FMMM1 Senior Member (Voting Rights)

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    Thyroid stuff is really interesting. However, I haven't kept up with it. If you search on-line then you'll probably find stuff linking thyroid function to ME/CFS e.g. see below*.

    Ron Davis's son is pretty much low in everything.

    Ron Tompkins (OMF - Harvard) in a recent interview highlighted that sepsis results in metabolic and immunological changes. So possibly chronic sepsis might affect thyroid function. I.e. changes in thyroid function in ME/CFS may be a consequence of ME/CFS [chronic sepsis] not the cause.



    *“Low T3 Syndrome” in Patients With Chronic Fatigue ... - NCBI - NIH
    https://www.ncbi.nlm.nih.gov/pmc/articles/PMC5869352/
    by B Ruiz-Núñez - ‎2018 - ‎Related articles
    20 Mar 2018 - Keywords: chronic fatigue syndrome, thyroid, “low T3 syndrome”, ... Disturbed hypothalamus–pituitary–adrenal (HPA) axis, presented as mild ... interactions between both the HPA and hypothalamus–pituitary–thyroid (HPT) axes and ...... fatigue syndrome (ME/CFS): increased interleukin-1, tumor necrosis .
     
  8. Amw66

    Amw66 Senior Member (Voting Rights)

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    TSH is a bit of a blunt tool - from the Lapp paper posted earlier:-

    Thyroid function tests.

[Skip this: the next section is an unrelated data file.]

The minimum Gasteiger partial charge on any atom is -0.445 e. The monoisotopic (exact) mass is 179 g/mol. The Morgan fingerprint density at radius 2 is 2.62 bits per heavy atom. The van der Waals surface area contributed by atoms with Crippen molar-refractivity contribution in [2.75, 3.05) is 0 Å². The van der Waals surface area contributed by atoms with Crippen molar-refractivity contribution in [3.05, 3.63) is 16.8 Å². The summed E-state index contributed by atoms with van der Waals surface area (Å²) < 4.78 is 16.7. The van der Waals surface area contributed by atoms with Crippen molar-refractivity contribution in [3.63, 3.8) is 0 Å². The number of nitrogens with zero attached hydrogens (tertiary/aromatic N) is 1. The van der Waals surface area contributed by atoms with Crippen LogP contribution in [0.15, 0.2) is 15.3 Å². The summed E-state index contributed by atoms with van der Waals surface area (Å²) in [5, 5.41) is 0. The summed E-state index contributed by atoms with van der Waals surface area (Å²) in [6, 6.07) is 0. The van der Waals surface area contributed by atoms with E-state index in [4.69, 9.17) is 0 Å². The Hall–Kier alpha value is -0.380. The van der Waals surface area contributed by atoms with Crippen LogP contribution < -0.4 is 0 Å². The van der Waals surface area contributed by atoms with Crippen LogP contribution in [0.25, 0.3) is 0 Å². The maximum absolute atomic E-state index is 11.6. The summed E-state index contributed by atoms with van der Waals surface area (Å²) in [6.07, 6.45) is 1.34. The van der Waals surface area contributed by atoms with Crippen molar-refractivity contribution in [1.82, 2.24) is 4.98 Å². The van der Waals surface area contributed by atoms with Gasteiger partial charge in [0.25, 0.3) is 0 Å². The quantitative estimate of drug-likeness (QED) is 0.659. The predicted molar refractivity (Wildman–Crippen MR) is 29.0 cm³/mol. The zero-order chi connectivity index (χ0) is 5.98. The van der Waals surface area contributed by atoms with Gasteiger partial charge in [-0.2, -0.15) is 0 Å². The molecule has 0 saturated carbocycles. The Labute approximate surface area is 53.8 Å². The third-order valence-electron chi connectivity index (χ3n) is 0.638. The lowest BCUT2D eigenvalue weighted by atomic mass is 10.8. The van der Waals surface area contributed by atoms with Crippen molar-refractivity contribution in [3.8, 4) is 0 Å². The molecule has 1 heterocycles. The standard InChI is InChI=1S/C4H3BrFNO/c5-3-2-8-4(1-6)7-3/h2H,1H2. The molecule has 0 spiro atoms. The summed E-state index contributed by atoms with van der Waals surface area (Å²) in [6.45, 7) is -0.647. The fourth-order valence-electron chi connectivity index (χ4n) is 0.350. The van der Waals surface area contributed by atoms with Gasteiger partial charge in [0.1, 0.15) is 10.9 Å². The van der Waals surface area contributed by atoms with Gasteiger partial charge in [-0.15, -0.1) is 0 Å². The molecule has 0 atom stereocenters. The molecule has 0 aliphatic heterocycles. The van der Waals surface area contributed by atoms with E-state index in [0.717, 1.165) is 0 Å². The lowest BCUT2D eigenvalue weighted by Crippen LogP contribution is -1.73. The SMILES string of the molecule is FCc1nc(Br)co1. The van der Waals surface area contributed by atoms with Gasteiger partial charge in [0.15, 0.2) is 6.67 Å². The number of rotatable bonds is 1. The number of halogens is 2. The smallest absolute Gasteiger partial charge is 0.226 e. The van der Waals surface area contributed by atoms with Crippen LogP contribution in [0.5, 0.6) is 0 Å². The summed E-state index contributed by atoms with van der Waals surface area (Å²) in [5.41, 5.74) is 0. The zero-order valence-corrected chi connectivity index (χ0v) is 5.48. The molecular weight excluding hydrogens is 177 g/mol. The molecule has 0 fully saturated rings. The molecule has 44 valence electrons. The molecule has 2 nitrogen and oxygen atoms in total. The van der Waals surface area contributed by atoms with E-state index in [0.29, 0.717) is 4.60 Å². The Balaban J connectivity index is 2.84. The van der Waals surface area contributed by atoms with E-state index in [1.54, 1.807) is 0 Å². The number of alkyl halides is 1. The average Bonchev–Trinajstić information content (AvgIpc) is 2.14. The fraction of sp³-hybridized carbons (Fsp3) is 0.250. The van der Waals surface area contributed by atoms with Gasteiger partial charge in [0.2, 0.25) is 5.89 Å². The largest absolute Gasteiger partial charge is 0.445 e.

TSH is least important due to HPA Axis suppression in ME/CFS.
    Free T4 and/or total T3

    there has been research re issues with glucocortinoids, and a higher prevalence of low T3 has been found in ME
    https://www.frontiersin.org/articles/10.3389/fendo.2018.00097/full
    https://www.meassociation.org.uk/20...levels-of-key-thyroid-hormones-20-march-2018/

    Given that a hibernation state has been postulated this does make sense.

    My aunt uses daily temperature readings as a gauge for thyroid function ( she had a partial thryroidectomy in her early 30s) - I set up a spreadsheet for her that automatically graphs the input. The initial graphs were all over the place, it's a lot less variable now.

    I have heard that TSH falls in winter ( cue for semi hibernation), so it may depend when you are tested.
     
  9. DokaGirl

    DokaGirl Senior Member (Voting Rights)

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    @Amw66

    Thank you for the note on Free T4 and total T3.

    I don't feel TSH is the only thyroid test to be done, and agree Free T4 and T3 are a good idea to have tested as well.

    There are panels of thyroid tests that can be done.

    And, the basal body temperature provides, as I've been told, some indication of how your thyroid is functioning.

    Apparently the autoimmune disease Hashimoto's causes much of the hypothyroid disease:

    https://www.thyroid.org/hashimotos-thyroiditis/
     
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  10. Little Bluestem

    Little Bluestem Senior Member (Voting Rights)